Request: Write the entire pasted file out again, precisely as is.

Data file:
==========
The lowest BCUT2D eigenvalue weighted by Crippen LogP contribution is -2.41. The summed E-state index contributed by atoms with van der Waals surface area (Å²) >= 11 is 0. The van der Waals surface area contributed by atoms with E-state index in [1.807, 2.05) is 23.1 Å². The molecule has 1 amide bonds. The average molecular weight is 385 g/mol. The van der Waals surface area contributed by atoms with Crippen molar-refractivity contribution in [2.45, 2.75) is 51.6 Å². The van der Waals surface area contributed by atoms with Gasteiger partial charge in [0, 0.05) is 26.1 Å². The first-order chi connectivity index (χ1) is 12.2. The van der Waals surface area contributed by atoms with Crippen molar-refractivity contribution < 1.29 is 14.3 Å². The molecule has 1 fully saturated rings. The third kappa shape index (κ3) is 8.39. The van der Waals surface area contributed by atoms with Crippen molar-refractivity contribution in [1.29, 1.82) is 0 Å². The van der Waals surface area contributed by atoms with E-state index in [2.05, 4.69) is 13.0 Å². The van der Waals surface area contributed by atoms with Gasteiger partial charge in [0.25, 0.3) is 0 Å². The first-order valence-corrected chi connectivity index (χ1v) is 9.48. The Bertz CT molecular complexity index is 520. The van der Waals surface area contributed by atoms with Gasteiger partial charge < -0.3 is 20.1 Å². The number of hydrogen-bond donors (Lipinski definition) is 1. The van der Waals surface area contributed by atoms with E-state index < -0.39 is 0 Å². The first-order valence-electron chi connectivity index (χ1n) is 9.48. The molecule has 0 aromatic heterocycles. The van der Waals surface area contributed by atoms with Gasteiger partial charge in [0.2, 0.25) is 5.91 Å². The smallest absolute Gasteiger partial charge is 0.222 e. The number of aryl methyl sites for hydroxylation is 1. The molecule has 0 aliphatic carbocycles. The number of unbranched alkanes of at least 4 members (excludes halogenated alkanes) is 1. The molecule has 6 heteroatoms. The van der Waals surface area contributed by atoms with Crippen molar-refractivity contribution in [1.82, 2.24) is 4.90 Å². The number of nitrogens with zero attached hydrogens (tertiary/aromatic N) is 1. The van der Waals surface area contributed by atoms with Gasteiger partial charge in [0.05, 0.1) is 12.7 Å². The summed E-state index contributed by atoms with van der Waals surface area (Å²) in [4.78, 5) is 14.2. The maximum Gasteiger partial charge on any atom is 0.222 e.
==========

The lowest BCUT2D eigenvalue weighted by Crippen LogP contribution is -2.41. The summed E-state index contributed by atoms with van der Waals surface area (Å²) >= 11 is 0. The van der Waals surface area contributed by atoms with E-state index in [1.807, 2.05) is 23.1 Å². The molecule has 1 amide bonds. The average molecular weight is 385 g/mol. The van der Waals surface area contributed by atoms with Crippen molar-refractivity contribution in [2.45, 2.75) is 51.6 Å². The van der Waals surface area contributed by atoms with Gasteiger partial charge in [0, 0.05) is 26.1 Å². The first-order chi connectivity index (χ1) is 12.2. The van der Waals surface area contributed by atoms with Crippen molar-refractivity contribution < 1.29 is 14.3 Å². The molecule has 1 fully saturated rings. The third kappa shape index (κ3) is 8.39. The van der Waals surface area contributed by atoms with Crippen molar-refractivity contribution in [1.29, 1.82) is 0 Å². The van der Waals surface area contributed by atoms with E-state index in [2.05, 4.69) is 13.0 Å². The van der Waals surface area contributed by atoms with Gasteiger partial charge in [0.25, 0.3) is 0 Å². The first-order valence-corrected chi connectivity index (χ1v) is 9.48. The Bertz CT molecular complexity index is 520. The van der Waals surface area contributed by atoms with Gasteiger partial charge < -0.3 is 20.1 Å². The number of hydrogen-bond donors (Lipinski definition) is 1. The van der Waals surface area contributed by atoms with E-state index < -0.39 is 0 Å². The first-order valence-electron chi connectivity index (χ1n) is 9.48. The molecule has 0 aromatic heterocycles. The van der Waals surface area contributed by atoms with Gasteiger partial charge in [0.2, 0.25) is 5.91 Å². The smallest absolute Gasteiger partial charge is 0.222 e. The number of aryl methyl sites for hydroxylation is 1. The molecule has 0 aliphatic carbocycles. The number of unbranched alkanes of at least 4 members (excludes halogenated alkanes) is 1. The molecule has 6 heteroatoms. The van der Waals surface area contributed by atoms with Crippen molar-refractivity contribution in [1.82, 2.24) is 4.90 Å². The number of nitrogens with zero attached hydrogens (tertiary/aromatic N) is 1. The van der Waals surface area contributed by atoms with Gasteiger partial charge in [0.05, 0.1) is 12.7 Å². The summed E-state index contributed by atoms with van der Waals surface area (Å²) in [4.78, 5) is 14.2. The maximum Gasteiger partial charge on any atom is 0.222 e.